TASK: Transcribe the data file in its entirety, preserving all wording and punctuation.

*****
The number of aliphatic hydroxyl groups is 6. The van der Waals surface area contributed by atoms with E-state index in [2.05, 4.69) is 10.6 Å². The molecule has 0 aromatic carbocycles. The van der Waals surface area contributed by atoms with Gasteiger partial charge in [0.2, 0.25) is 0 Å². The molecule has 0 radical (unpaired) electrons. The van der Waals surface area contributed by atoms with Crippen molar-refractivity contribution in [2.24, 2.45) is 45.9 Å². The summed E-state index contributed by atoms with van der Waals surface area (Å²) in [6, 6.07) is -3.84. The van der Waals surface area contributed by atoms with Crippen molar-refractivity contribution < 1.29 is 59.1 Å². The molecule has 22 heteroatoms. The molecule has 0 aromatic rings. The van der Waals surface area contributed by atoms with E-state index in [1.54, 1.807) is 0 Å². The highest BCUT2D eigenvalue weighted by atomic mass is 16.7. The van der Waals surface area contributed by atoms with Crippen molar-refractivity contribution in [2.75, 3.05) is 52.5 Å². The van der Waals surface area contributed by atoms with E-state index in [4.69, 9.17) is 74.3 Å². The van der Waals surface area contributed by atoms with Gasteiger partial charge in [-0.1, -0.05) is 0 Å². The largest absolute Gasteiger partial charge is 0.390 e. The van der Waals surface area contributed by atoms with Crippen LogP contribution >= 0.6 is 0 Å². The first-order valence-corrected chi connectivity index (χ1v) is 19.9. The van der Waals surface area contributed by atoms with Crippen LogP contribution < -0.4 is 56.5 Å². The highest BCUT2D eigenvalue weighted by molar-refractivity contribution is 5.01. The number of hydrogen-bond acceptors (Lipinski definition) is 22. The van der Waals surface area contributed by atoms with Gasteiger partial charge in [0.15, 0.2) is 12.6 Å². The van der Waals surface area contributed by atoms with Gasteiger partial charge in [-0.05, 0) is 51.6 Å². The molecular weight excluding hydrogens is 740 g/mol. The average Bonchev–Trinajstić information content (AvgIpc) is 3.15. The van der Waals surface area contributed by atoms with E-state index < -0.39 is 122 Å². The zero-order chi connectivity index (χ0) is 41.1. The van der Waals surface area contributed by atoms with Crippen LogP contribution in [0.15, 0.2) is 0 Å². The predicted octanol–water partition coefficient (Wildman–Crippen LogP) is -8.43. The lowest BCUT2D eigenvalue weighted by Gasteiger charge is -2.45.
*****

The number of aliphatic hydroxyl groups is 6. The van der Waals surface area contributed by atoms with E-state index in [2.05, 4.69) is 10.6 Å². The molecule has 0 aromatic carbocycles. The van der Waals surface area contributed by atoms with Gasteiger partial charge in [0.2, 0.25) is 0 Å². The molecule has 0 radical (unpaired) electrons. The van der Waals surface area contributed by atoms with Crippen molar-refractivity contribution in [2.24, 2.45) is 45.9 Å². The summed E-state index contributed by atoms with van der Waals surface area (Å²) in [6, 6.07) is -3.84. The van der Waals surface area contributed by atoms with Crippen molar-refractivity contribution < 1.29 is 59.1 Å². The molecule has 22 heteroatoms. The molecule has 0 aromatic rings. The van der Waals surface area contributed by atoms with E-state index in [1.54, 1.807) is 0 Å². The highest BCUT2D eigenvalue weighted by atomic mass is 16.7. The van der Waals surface area contributed by atoms with Crippen molar-refractivity contribution in [2.75, 3.05) is 52.5 Å². The van der Waals surface area contributed by atoms with E-state index in [4.69, 9.17) is 74.3 Å². The van der Waals surface area contributed by atoms with Gasteiger partial charge in [-0.1, -0.05) is 0 Å². The largest absolute Gasteiger partial charge is 0.390 e. The van der Waals surface area contributed by atoms with Crippen LogP contribution >= 0.6 is 0 Å². The first-order valence-corrected chi connectivity index (χ1v) is 19.9. The van der Waals surface area contributed by atoms with Crippen LogP contribution < -0.4 is 56.5 Å². The highest BCUT2D eigenvalue weighted by molar-refractivity contribution is 5.01. The number of hydrogen-bond acceptors (Lipinski definition) is 22. The van der Waals surface area contributed by atoms with Gasteiger partial charge in [0.15, 0.2) is 12.6 Å². The van der Waals surface area contributed by atoms with Gasteiger partial charge in [-0.05, 0) is 51.6 Å². The molecular weight excluding hydrogens is 740 g/mol. The average Bonchev–Trinajstić information content (AvgIpc) is 3.15. The van der Waals surface area contributed by atoms with E-state index < -0.39 is 122 Å². The zero-order chi connectivity index (χ0) is 41.1. The van der Waals surface area contributed by atoms with Crippen LogP contribution in [0.15, 0.2) is 0 Å². The predicted octanol–water partition coefficient (Wildman–Crippen LogP) is -8.43. The lowest BCUT2D eigenvalue weighted by Gasteiger charge is -2.45.